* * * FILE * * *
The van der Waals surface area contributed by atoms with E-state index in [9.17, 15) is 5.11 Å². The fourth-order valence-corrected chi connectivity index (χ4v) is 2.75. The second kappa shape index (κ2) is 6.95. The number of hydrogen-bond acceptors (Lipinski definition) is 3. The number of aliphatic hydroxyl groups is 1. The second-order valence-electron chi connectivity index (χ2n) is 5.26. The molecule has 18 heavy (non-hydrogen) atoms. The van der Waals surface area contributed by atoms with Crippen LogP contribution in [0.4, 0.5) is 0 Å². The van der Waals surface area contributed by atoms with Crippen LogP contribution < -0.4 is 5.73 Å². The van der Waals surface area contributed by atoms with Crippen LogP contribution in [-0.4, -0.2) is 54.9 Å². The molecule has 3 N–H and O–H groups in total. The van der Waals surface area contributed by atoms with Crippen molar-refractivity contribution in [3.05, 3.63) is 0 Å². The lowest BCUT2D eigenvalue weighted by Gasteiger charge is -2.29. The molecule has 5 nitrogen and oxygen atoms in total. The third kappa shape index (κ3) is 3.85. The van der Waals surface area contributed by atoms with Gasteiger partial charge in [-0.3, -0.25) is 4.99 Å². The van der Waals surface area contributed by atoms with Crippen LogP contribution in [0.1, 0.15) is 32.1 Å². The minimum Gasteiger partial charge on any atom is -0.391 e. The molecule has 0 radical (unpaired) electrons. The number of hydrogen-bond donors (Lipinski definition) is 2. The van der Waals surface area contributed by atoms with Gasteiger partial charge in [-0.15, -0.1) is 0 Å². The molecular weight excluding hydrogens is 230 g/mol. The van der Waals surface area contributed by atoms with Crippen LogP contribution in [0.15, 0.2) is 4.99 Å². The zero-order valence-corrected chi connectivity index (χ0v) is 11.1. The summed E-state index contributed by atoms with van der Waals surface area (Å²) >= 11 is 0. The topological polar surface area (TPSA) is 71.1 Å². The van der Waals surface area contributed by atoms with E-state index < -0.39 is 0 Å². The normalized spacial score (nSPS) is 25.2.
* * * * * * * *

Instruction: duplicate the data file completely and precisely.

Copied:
The van der Waals surface area contributed by atoms with E-state index in [9.17, 15) is 5.11 Å². The fourth-order valence-corrected chi connectivity index (χ4v) is 2.75. The second kappa shape index (κ2) is 6.95. The number of hydrogen-bond acceptors (Lipinski definition) is 3. The number of aliphatic hydroxyl groups is 1. The second-order valence-electron chi connectivity index (χ2n) is 5.26. The molecule has 18 heavy (non-hydrogen) atoms. The van der Waals surface area contributed by atoms with Crippen LogP contribution in [0.4, 0.5) is 0 Å². The van der Waals surface area contributed by atoms with Crippen LogP contribution < -0.4 is 5.73 Å². The van der Waals surface area contributed by atoms with Crippen LogP contribution in [-0.4, -0.2) is 54.9 Å². The molecule has 3 N–H and O–H groups in total. The van der Waals surface area contributed by atoms with Crippen molar-refractivity contribution in [3.05, 3.63) is 0 Å². The lowest BCUT2D eigenvalue weighted by Gasteiger charge is -2.29. The molecule has 5 nitrogen and oxygen atoms in total. The third kappa shape index (κ3) is 3.85. The van der Waals surface area contributed by atoms with Gasteiger partial charge in [-0.3, -0.25) is 4.99 Å². The van der Waals surface area contributed by atoms with Crippen LogP contribution in [0.1, 0.15) is 32.1 Å². The minimum Gasteiger partial charge on any atom is -0.391 e. The molecule has 0 radical (unpaired) electrons. The number of hydrogen-bond donors (Lipinski definition) is 2. The van der Waals surface area contributed by atoms with Gasteiger partial charge in [-0.15, -0.1) is 0 Å². The molecular weight excluding hydrogens is 230 g/mol. The van der Waals surface area contributed by atoms with Crippen LogP contribution in [0.15, 0.2) is 4.99 Å². The zero-order valence-corrected chi connectivity index (χ0v) is 11.1. The summed E-state index contributed by atoms with van der Waals surface area (Å²) >= 11 is 0. The topological polar surface area (TPSA) is 71.1 Å². The van der Waals surface area contributed by atoms with E-state index < -0.39 is 0 Å². The normalized spacial score (nSPS) is 25.2.